To quote a song from the OG Kylie, it was love at first sight with Le Foote. And thank god, because expectations were at an all time high for this part Parisian wine bar, part Mediterranean grill. Word on the street is that it's Sydney’s hottest opening this year.
After all, Le Foote is a Swillhouse venue – they're the team behind some of Sydney’s most on-point venues including red-hued old-world bistro Hubert, and good-times-only Italian joint Alberto's Lounge. It’s been a heck of a long time coming, with more than two years of planning and setbacks. Which makes sense, when you consider that Le Foote has taken over the historic Phillip’s Foote restaurant in the Rocks. All that sandstone, while gorgeous, ain’t forgiving.
At last, the red curtains opened. And what a show.
In the opening two months we’ve visited Le Foote four times, drawn to the site like a moth to a flame. The first thing you need to know is that Le Foote is big. Not in the open-plan Palm Beach house kinda way, but with nooks and crannies and paths going here, there and everywhere. Walking in it feels like you’re venturing down a rabbit hole. This is a Swillhouse world, and one we’re very glad to be in.
The first time, we sat in the upstairs bar and ordered Negronis. Artist Allie Webb's signature charcoal works dress the walls, candles are dotted on each table, and jazz played in the background. Everyone around us had that warm, boozy look on their face. It looked like a dinner party with your favourite people.
The second time, we pulled a stool out at the bottom bar and ordered a bottle of Les Fruits Peu de Peau orange vino, plus a fish sandwich. Crumbed, golden and still juicy, the fish was sandwiched between pillowy white bread, zingy tartare and topped with a guindilla pepper. The only bad thing is that we had to share. Not wanting the night to end, we finished with a ‘Piccolo Classico’ – a tiny and cute Martini – and thought, we really love this place.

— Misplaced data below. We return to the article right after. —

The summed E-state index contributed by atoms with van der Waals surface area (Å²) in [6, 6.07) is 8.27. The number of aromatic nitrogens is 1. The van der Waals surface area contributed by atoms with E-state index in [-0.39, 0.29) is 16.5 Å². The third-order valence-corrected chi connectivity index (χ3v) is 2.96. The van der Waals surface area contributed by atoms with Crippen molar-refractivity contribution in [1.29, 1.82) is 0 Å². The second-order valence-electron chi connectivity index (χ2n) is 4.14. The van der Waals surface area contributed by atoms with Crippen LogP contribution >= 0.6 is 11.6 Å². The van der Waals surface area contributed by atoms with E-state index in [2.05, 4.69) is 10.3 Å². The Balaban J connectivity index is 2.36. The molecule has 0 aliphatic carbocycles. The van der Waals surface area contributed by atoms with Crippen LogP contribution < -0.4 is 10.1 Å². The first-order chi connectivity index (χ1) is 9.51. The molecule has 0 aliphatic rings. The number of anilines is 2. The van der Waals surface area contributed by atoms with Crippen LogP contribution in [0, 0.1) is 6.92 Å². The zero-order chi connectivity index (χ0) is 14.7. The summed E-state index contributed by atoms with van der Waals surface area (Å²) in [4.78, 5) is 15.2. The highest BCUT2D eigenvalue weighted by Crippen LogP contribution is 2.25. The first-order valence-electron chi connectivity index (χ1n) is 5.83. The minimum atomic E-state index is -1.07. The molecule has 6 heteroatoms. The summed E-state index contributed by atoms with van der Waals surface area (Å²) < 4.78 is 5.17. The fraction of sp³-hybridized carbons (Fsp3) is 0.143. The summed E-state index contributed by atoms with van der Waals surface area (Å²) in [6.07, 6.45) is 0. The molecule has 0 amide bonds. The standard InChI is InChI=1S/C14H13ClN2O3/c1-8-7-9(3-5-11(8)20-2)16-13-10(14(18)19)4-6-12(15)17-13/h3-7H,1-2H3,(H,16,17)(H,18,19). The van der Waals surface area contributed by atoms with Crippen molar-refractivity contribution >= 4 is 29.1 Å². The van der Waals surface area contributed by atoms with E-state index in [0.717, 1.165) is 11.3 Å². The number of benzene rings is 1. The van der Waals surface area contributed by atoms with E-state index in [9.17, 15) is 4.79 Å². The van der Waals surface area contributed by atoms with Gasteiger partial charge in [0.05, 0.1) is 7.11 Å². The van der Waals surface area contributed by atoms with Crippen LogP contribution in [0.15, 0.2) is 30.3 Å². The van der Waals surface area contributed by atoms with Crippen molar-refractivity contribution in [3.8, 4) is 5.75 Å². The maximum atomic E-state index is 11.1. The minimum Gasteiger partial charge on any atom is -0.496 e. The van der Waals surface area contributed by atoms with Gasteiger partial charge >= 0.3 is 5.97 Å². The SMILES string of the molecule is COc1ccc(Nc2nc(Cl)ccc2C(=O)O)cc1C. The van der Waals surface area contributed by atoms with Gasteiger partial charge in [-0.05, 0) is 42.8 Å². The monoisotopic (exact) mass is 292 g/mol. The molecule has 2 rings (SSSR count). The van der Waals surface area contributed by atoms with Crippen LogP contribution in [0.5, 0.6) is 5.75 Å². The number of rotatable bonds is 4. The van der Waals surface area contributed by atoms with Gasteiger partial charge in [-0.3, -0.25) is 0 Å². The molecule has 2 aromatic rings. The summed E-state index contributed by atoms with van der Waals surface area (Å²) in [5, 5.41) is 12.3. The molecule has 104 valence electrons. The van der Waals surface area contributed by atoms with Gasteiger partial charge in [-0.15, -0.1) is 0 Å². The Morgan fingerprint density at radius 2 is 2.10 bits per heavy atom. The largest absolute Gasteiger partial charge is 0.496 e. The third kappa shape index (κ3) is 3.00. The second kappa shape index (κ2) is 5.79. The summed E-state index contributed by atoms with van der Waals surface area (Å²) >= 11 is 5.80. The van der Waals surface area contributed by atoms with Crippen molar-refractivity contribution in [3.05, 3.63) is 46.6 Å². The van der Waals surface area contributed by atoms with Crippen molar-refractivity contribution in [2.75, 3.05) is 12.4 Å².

Next, we strolled in with family and sat in the alfresco courtyard, complete with marble tables and bay leaf plants hugged by terracotta pots, and daydreamed that we were somewhere in Europe.
It's a Sunday lunch when we finally visit Le Foote’s formal dining room. Walking in, we’re welcomed by smart looking waitstaff in crisp, white shirts and bow ties, plus the hunger-inducing waft of charcoal from the kitchen’s impressive Josper grill, overseen by head chef Stefano Marano. Tables are cloaked in white tablecloths and dappled sunlight. The pièce de résistance, however, is a striking mural on the walls, created from custom-made tiles from an Italian town called Civita Castellana. It’s an exceptional space.
We begin with taramasalata and crudites, taking turns dipping the crunchy radish and fennel, and just-blanched asparagus and beans into the creamy, salty fish roe blend. It’s gone like the wind.
Octopus comes grilled and chopped up on a plate, tangled with small cubes of potato, scatterings of macadamia, and dressed with a vibrant Aleppo pepper sauce and crisp sage leaves. The flesh, which is perfectly tender, sits on a bed of skordalia. And while there is enough garlic in there to keep the vampires away (and, perhaps your date), we scoop up every last bit of the memorable dish.
A fat, glistening and charred duck sausage is sliced and simply served with watercress and a dollop of Dijon mustard, the latter cutting through the fatty, sweet meat. The restraint works, and it’s a hit.
A swordfish rib eye comes out rightfully demanding attention, the bone slightly charred, the steak coated in a luscious and vinegary tomato picante that has a slight kick of chilli. The flesh is tender and juicy, and it's the best swordfish we’ve had.
Sides, which come out after our main, surpass the brief – in particular a hunk of grilled cabbage topped with a medley of pepitas, shallots, chilli, dill and garlic. And a picture-perfect potato en croute has golden and flaky pastry, the potatoes inside rich with umami thanks to miso and mushroom.
We finish with an orange panna cotta, which is draped in an orange juice toffee and toasted fennel seeds. It’s incredibly smooth, with delicate, balanced citrus notes, and enough jiggle that Mr Theroux would be pleased.
Every so often you visit a restaurant where everything just flows; moments pass by seamlessly, and you forget about the time, or how much you’ve eaten and drank. You pause, take a breath, look around and think: what a joy it is to be alive.
Le Foote is one of those places.